News

Distinguished Harvard Geneticist Richard C. Lewontin ’50, A ‘Fantastic Mentor,’ and ‘Polymath,’ Dies at 92

News

800 Harvard Affiliates Sign Letter Rebuking ‘Anti-Israel Sentiment’ on Campus

News

City Council Votes to Terminate Contracts With Companies Allegedly Violating Human Rights, Drawing Criticism from Harvard Jewish Leaders

News

Harvard Extends Pay for Idled Employees, Flexible Leave Policies

News

‘No Persuasive Evidence’: Harvard Files Brief Opposing Students for Fair Admissions’ Petition to SCOTUS

From Cannes: Portrait of an Artist: Eva Lanska

Eva Lanska
Eva Lanska By Courtesy of Eva Lanska
By Joy C. Ashford, Crimson Staff Writer

The Russian-born Eva Lanska has worn many artistic hats in her journey to become an award-winning director. The multi-hyphenate has a background in journalism, has written five novels, and even had a brief career as a singer and released her own album. But now, she’s finally doing what she loves most, and has received directing awards at film festivals around the world. The Harvard Crimson sat down with Lanska at the 2021 Cannes Film Festival to discuss her path to directing, advice for young filmmakers, and what it takes to succeed as a woman in a notoriously difficult industry.

The Harvard Crimson: You’ve got a diverse artistic background in writing, music, and film. What led you to land on film?\

Eva Lanska: I’ve always wanted to be a filmmaker. It’s my personality, my second skin. I can’t even imagine life without it. When I was five years old, my mother remembers very well I would stage plays with toy dolls and animals. I had already started to imagine my script.

THC: Do you think that your writing background makes you a better director?

EL: Writing is what really made me, what defined my style. That background is extremely helpful.

THC: Did you have any mentors in the industry as you were shifting to directing?

EL: Not really. I don’t copy anyone. It’s difficult to find yourself and be yourself, but that’s what being an artist means to me. I try to separate my thinking, my ideas, from everything else. I think it’s important for artists to have this filter.

Of course, I do have some directors I appreciate. I love Italian films; Michelangelo Antonioni is one of my favorite directors. Sometimes, before shooting, I’ll go and watch a few scenes from one of his movies that I know by heart.

THC: When you were a kid, did you think that you could become a filmmaker? Or did that seem too difficult or too far away?

EL: Honestly, nothing is too difficult. I was always a hundred percent sure of everything I was doing. When you have a dream, you have to treat it like a one way ticket — don’t buy a ticket to go back.

THC: Do you have advice for younger filmmakers?

EL: Many people, when they start they say — I’m not good enough, they make mistakes. This is a job without concrete, solid guarantees. But you have to follow your instincts anyway.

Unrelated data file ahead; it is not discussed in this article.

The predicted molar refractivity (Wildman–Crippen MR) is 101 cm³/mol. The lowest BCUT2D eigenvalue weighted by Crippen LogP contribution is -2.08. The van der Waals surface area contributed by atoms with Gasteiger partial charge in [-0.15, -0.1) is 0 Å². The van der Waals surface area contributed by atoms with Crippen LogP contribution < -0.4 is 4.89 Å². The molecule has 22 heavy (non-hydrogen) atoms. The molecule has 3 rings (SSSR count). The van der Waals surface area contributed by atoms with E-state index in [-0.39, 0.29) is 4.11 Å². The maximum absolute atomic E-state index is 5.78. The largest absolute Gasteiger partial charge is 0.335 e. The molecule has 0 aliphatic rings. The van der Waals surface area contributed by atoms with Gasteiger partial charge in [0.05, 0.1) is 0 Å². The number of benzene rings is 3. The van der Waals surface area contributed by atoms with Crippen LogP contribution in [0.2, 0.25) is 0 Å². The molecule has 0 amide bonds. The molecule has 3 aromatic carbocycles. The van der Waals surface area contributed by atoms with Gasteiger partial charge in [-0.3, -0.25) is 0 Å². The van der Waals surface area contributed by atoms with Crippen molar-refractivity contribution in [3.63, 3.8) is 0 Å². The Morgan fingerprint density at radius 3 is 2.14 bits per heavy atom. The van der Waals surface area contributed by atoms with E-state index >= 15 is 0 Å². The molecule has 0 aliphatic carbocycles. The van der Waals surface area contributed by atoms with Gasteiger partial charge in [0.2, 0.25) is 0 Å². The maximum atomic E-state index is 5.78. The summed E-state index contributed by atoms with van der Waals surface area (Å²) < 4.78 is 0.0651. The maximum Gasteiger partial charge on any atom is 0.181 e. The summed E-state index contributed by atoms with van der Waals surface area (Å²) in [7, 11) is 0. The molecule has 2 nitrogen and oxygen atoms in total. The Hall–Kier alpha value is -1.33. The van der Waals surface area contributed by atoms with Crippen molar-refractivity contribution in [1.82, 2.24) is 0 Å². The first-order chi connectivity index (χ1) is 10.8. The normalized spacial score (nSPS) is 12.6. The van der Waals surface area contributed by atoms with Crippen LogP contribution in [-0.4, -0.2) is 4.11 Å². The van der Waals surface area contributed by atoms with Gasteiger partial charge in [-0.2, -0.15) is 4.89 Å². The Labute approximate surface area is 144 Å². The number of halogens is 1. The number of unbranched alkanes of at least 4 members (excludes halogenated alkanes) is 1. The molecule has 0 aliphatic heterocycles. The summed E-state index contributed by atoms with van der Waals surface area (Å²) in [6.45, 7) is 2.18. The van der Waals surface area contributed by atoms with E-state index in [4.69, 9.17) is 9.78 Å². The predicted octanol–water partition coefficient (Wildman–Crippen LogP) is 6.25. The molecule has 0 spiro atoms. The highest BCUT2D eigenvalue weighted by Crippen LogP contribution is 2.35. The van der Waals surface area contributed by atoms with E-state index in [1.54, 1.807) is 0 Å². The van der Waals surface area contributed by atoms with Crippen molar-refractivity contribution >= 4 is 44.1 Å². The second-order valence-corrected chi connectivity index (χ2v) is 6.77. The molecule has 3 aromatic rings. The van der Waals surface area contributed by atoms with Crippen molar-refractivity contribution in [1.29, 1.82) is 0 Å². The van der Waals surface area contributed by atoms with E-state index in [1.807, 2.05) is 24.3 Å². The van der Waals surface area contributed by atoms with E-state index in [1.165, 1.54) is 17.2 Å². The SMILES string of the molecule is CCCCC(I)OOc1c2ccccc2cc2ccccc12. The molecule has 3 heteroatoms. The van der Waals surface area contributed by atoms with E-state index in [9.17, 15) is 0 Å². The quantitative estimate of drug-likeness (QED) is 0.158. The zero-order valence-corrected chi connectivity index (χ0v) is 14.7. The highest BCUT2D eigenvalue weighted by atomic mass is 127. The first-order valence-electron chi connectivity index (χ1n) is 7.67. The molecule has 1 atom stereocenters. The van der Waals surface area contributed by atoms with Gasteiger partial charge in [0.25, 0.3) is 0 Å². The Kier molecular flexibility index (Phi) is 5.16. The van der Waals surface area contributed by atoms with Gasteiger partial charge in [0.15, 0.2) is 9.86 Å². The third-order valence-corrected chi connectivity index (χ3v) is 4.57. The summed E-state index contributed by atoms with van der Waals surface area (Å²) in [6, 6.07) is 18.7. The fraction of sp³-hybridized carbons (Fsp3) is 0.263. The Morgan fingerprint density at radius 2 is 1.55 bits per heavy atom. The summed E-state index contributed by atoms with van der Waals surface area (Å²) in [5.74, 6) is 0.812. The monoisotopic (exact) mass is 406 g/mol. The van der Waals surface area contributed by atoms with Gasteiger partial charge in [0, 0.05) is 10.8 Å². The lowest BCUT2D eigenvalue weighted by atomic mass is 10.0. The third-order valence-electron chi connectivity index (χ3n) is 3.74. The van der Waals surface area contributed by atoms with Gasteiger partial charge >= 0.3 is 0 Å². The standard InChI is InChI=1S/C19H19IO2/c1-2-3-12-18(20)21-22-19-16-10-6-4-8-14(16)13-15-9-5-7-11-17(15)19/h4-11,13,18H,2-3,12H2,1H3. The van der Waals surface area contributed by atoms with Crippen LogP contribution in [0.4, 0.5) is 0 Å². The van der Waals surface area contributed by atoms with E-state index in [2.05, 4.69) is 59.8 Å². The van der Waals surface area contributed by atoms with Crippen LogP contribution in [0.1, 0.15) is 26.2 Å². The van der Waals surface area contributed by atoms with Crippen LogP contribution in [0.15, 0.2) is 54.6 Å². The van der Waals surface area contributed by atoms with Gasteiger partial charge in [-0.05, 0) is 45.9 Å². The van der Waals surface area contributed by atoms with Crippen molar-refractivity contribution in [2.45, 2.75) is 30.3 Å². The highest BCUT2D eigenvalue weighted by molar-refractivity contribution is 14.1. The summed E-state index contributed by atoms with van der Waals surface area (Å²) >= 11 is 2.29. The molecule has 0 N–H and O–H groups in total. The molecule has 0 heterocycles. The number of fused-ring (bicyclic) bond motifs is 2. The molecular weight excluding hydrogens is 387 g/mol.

You also really have to work hard. When I was a little girl, I would train myself — even if I wanted to go out or hang out with my friends, I would choose to work instead. Sometimes, you have to choose between fun and your career. The film business is not an easy one. Everybody knows each other, and to be accepted into that circle, you really have to work hard.

The biggest advice that I have is whenever possible, don’t accept a closed door. If the door is not open, you knock again and again until you’re able to sit down with that person and get an interview or have a conversation.

Another thing that’s very important to me is allowing audiences to make up their own minds. I give the information, show the possibilities, and give audiences a chance to take a seat. But I don’t give concrete final decisions to people. Our job is to help people make up their own minds, to make them think.

THC: What’s the biggest challenge you’ve faced as a director?

EL: You know the low proportion of women directing films. It’s a very serious problem. If I ask you how many female filmmakers you know in Russia, you’re gonna give me one or two names. And the amount of film directors who receive big budgets is close to none.

As women, we need to put our power together. We can’t keep competing with each other; it’s not going to help. And we’re also going to need outside support, maybe even from the government, to support women’s projects. We already trust men; we need to give women that same trust.

THC: What do you think it takes to be successful in this industry as a woman?

EL: First of all, discipline. Second, to be flexible. And honestly, to be professional. Keeping your emotions to yourself. Most importantly, never sacrifice your soul or your body.

Want to keep up with breaking news? Subscribe to our email newsletter.

Tags
FilmArts